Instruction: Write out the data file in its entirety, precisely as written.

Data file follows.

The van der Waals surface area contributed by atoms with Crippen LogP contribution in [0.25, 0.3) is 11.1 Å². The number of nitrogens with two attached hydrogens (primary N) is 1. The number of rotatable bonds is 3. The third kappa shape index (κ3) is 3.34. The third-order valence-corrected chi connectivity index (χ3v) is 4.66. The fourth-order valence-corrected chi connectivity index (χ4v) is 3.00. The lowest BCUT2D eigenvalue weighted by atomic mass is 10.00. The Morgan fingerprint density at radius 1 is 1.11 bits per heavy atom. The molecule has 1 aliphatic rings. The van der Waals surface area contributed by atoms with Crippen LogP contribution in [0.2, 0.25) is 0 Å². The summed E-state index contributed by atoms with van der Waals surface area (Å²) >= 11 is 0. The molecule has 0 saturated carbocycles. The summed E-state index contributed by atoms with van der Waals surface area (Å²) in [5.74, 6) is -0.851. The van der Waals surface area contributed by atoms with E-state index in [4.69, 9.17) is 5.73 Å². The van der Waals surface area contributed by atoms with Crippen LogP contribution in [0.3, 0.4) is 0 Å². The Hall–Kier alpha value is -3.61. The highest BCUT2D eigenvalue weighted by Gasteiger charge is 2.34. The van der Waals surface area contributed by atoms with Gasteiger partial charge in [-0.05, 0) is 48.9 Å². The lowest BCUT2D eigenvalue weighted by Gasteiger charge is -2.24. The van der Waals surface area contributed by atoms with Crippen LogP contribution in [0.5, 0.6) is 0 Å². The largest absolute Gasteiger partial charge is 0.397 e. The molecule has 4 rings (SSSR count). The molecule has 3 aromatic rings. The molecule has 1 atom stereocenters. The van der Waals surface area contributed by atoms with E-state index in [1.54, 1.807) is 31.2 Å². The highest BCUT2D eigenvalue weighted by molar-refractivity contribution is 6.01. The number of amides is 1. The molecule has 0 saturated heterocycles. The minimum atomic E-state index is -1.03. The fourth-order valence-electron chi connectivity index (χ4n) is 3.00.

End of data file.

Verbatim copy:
The van der Waals surface area contributed by atoms with Crippen LogP contribution in [0.25, 0.3) is 11.1 Å². The number of nitrogens with two attached hydrogens (primary N) is 1. The number of rotatable bonds is 3. The third kappa shape index (κ3) is 3.34. The third-order valence-corrected chi connectivity index (χ3v) is 4.66. The fourth-order valence-corrected chi connectivity index (χ4v) is 3.00. The lowest BCUT2D eigenvalue weighted by atomic mass is 10.00. The Morgan fingerprint density at radius 1 is 1.11 bits per heavy atom. The molecule has 1 aliphatic rings. The van der Waals surface area contributed by atoms with Crippen LogP contribution in [0.2, 0.25) is 0 Å². The summed E-state index contributed by atoms with van der Waals surface area (Å²) >= 11 is 0. The molecule has 0 saturated carbocycles. The summed E-state index contributed by atoms with van der Waals surface area (Å²) in [5.74, 6) is -0.851. The van der Waals surface area contributed by atoms with E-state index in [4.69, 9.17) is 5.73 Å². The van der Waals surface area contributed by atoms with Crippen LogP contribution in [0.3, 0.4) is 0 Å². The Hall–Kier alpha value is -3.61. The highest BCUT2D eigenvalue weighted by Gasteiger charge is 2.34. The van der Waals surface area contributed by atoms with Gasteiger partial charge in [-0.05, 0) is 48.9 Å². The lowest BCUT2D eigenvalue weighted by Gasteiger charge is -2.24. The van der Waals surface area contributed by atoms with Crippen LogP contribution in [0.5, 0.6) is 0 Å². The largest absolute Gasteiger partial charge is 0.397 e. The molecule has 4 rings (SSSR count). The molecule has 3 aromatic rings. The molecule has 1 atom stereocenters. The van der Waals surface area contributed by atoms with E-state index in [1.54, 1.807) is 31.2 Å². The highest BCUT2D eigenvalue weighted by molar-refractivity contribution is 6.01. The number of amides is 1. The molecule has 0 saturated heterocycles. The minimum atomic E-state index is -1.03. The fourth-order valence-electron chi connectivity index (χ4n) is 3.00.